Sports teams shaking their fans down for money is nothing new. U.S. Soccer passed the hat last week by introducing something called the "U.S. Soccer Supporters Club." Basically it allows the USSF to hit up their most loyal fans for $50 a piece in exchange for some trinkets and dibs on tickets to the 2010 World Cup.
Fan clubs such as these are the latest trend among sports organizations searching for ways to coax money from the general public. Earlier this year I was offered membership in The Cubs Club. The two levels of elite membership, costing $129 and $249, offered me the right to buy Chicago Cubs tickets before they went on sale to the general public.
Four years ago when my brother and I applied for U.S. tickets to the 2006 World Cup through the USSF, I was pleasantly surprised at our success. Fans we ran into from England were shocked that we could get tickets through the Federation. This time around, that level of access will cost $50. That's a small price to pay for the thrill of securing World Cup tickets, but the membership fee is still unnecessary.
One motivator for the policy is undoubtedly the demand for World Cup tickets among U.S. residents. Notice I said "residents" and not "fans." The U.S. will receive 69,000 tickets from the initial FIFA sale. The majority of those tickets are headed not to soccer fans, but to ticket brokers. So if that crowd is forced to fork over an extra $50, fine by me.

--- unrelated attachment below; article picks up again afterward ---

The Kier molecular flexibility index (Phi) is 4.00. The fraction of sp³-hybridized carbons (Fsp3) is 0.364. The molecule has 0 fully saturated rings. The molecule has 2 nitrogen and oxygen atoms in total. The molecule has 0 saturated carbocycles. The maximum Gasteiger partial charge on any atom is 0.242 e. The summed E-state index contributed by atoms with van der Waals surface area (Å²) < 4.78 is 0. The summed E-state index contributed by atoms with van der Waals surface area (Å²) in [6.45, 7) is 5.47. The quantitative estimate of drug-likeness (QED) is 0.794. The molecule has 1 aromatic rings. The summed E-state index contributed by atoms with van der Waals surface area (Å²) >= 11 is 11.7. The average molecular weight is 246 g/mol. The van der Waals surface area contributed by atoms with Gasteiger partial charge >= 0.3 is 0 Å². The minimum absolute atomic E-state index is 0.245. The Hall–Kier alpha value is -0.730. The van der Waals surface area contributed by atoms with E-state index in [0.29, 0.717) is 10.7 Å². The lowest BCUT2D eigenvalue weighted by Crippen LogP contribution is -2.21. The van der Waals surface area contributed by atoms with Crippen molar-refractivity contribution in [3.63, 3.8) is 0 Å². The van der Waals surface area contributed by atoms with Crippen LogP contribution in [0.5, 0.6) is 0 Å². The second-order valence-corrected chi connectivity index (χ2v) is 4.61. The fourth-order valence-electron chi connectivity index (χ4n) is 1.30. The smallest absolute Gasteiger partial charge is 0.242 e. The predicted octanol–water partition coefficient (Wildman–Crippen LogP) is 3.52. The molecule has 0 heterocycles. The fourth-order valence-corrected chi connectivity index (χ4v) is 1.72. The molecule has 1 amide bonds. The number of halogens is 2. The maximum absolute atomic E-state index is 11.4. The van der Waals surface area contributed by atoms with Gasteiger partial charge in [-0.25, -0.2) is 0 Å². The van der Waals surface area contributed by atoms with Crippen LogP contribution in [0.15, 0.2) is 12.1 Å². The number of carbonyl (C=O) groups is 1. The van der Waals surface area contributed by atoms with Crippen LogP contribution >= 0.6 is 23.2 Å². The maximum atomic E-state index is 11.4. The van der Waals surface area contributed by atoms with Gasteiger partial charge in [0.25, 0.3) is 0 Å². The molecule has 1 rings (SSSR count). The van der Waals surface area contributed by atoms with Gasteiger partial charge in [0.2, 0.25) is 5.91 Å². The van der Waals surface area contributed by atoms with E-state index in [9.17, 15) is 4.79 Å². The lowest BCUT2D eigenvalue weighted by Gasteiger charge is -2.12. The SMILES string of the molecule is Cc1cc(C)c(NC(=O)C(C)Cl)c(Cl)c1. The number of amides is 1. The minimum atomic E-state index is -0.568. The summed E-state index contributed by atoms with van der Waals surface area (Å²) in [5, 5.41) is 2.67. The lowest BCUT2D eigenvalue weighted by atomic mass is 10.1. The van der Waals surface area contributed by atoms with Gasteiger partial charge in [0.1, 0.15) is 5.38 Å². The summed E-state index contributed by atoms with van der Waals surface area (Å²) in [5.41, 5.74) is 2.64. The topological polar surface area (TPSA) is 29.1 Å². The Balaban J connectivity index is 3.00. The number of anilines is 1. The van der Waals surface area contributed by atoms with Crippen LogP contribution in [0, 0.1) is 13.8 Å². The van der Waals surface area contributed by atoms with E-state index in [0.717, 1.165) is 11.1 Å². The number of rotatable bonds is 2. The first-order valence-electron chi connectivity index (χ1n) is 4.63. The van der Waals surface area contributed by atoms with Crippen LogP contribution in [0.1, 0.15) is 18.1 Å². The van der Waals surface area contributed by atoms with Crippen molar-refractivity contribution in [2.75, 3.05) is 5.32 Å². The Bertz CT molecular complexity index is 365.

I will say this about U.S. Soccer: their decision to hold the US-Mexico World Cup qualifier in Columbus every four years is one of the few decisions in sports not motivated by dollar signs. The game could easily attract 90,000-plus in the Rose Bowl, but the stadium would be two-thirds Mexican fans. Instead, U.S. Soccer settles for a smaller crowd (and thus a much smaller take at the gate) in order to give the team a home field advantage. So if the Supporters Club helps the USSF make up that lost revenue, I can live with the policy.